Collins voices skepticism that new Supreme Court will overturn Roe v. Wade
© Greg Nash

GOP Sen. Susan CollinsSusan Margaret CollinsThe Hill's Morning Report - Biden's crisis agenda hits headwinds GOP senators say only a few Republicans will vote to convict Trump For Biden, a Senate trial could aid bipartisanship around COVID relief MORE (Maine) is voicing skepticism that the Supreme Court will overturn the Roe v. Wade decision legalizing abortion regardless of who is confirmed to replace retiring Justice Anthony Kennedy.

In an interview with "The Daily" podcast that was posted on Monday, Collins said she believes Chief Justice John Roberts could be a vote against overturning the ruling.

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She also said that she thinks Trump was wrong when he said during the presidential campaign that the landmark decision would be overturned if he's allowed to nominate individuals to the court.

"I think, for example, [Chief Justice] John Roberts given his respect for precedent and his cautious approach, despite what personal views he may hold, I would be very surprised if the chief justice would ever vote to overturn Roe v. Wade, just to give you an example," Collins said. 

Kennedy was the fifth vote in a 1992 decision reaffirming Roe v. Wade, which established the right to an abortion nationwide. His retirement, effective at the end of the month, has sparked fears that his replacement could lead the court to overrule the decision.
 
Collins, who is seen as a key swing vote in the Senate on Trump's next nominee to the court, acknowledged some nominees who have been floated have signaled they want to challenge the 1973 decision. 
 
"I'm not saying that just any conservative judge would reach the conclusion that I think is most likely. There are a couple of people who have been mentioned who have demonstrated hostility and an eagerness to overturn Roe v. Wade, so those individuals would not bring me the kinds of assurance I would be seeking," she said.
 
Collins did not specify which potential nominees she was referring to. Trump has said that he would select his Supreme Court nominees from a previously released list of 25 individuals.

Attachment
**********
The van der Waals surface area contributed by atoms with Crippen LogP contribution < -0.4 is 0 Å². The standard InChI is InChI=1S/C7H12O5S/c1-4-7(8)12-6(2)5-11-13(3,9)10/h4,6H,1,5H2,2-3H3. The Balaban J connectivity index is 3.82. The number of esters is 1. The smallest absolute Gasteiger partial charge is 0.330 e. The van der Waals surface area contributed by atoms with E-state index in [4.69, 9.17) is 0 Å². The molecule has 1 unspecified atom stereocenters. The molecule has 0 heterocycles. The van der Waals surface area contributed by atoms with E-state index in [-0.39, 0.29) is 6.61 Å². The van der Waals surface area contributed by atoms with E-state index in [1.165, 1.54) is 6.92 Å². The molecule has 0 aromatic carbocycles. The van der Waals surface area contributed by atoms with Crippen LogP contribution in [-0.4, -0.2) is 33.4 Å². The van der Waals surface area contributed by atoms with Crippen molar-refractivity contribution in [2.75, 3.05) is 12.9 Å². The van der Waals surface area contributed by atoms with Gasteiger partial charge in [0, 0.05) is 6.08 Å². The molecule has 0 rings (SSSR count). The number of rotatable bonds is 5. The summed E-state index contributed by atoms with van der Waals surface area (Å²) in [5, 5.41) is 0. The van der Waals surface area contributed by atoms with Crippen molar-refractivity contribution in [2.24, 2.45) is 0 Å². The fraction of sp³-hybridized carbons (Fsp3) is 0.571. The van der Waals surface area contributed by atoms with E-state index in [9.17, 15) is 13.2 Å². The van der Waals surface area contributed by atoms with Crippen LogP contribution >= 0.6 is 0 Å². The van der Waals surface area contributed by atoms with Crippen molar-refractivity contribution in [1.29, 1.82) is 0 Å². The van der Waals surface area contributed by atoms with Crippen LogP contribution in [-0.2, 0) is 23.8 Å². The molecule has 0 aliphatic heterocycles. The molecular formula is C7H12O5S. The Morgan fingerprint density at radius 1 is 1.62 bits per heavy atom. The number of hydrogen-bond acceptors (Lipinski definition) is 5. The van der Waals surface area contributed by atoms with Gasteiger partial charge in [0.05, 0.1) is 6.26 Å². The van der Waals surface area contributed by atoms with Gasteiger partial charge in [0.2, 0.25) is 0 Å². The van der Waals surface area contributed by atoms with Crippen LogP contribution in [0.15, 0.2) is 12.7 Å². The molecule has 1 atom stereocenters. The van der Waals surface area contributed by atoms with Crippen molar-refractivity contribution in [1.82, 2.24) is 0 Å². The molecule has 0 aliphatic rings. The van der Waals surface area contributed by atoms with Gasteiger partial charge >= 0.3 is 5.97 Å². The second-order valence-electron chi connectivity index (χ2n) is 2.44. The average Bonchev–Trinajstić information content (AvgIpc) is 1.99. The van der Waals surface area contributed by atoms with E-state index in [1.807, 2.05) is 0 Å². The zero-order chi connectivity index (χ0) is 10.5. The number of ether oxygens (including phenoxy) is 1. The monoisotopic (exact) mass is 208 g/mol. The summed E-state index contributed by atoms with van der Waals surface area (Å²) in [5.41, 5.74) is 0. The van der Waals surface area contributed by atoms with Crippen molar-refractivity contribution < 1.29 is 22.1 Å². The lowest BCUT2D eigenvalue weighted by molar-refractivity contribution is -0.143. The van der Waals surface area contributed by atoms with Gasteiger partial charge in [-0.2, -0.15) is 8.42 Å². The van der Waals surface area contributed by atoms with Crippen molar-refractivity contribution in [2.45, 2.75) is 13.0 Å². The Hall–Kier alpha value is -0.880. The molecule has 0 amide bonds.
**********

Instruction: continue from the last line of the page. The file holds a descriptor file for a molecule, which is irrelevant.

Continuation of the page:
Collins has urged the White House to expand its search and said that the president told her to send over suggestions if she had them. 
 
"My hope is that we will be presented with a nominee that has a certain amount of humility and recognizes that it is not appropriate for the Supreme Court to overturn such a landmark decision," she told New York Times podcast "The Daily."
 
Collins and fellow GOP Sen. Lisa MurkowskiLisa Ann MurkowskiTrump impeachment trial to begin week of Feb. 8 Murkowski didn't vote for Trump, won't join Democrats Trump impeachment article being sent to Senate Monday MORE (Alaska) are viewed as potential swing votes because they've broken with their party on previous health-care and abortion-related legislation, including opposing repealing the Affordable Care Act and a bill to ban abortions after 20 weeks. 
 
The two met together with Trump at the White House on Thursday evening. Trump also met with red-state Democratic Sens. Joe ManchinJoseph (Joe) ManchinOVERNIGHT ENERGY: Biden EPA asks Justice Dept. to pause defense of Trump-era rules | Company appeals rejection of Pebble Mine | Energy pick Granholm to get hearing Wednesday Nomination hearing for Biden Energy pick Granholm set for Wednesday Bipartisan Senate gang to talk with Biden aide on coronavirus relief MORE (W.Va.), Heidi HeitkampMary (Heidi) Kathryn HeitkampHarrison seen as front-runner to take over DNC at crucial moment Biden to tap Vilsack for Agriculture secretary: reports OVERNIGHT ENERGY: EPA guidance may exempt some water polluters from Supreme Court permit mandate | Vilsack's stock rises with Team Biden | Arctic wildfires linked to warming temperatures: NOAA MORE (N.D.) and Joe DonnellyJoseph (Joe) Simon DonnellyBiden and Schumer face battles with left if Democrats win big Harris walks fine line on Barrett as election nears The Hill's Morning Report - Sponsored by JobsOhio - Showdown: Trump-Biden debate likely to be nasty MORE (Ind.), who supported Justice Neil Gorsuch's Supreme Court nomination last year. 
 
Trump is expected to announce who he is picking to fill Kennedy's seat on July 9, the same day the Senate returns from the week-long July 4 recess. 
 
With Republicans holding a narrow 51-49 margin in the Senate, the support of Collins and Murkowski could be crucial to his nominee being confirmed. 
 
Collins added that "a lot ... of other criteria" beyond how a nominee views Roe v. Wade would go into her decision.
 
"I should also mention obviously if a nominee had demonstrated hostility toward Roe v. Wade in an official capacity that that would cause me great concern," she said. 
 
Pressed on whether skepticism of Roe v. Wade in legal rulings might be enough for her to vote against them, Collins added: "That's right."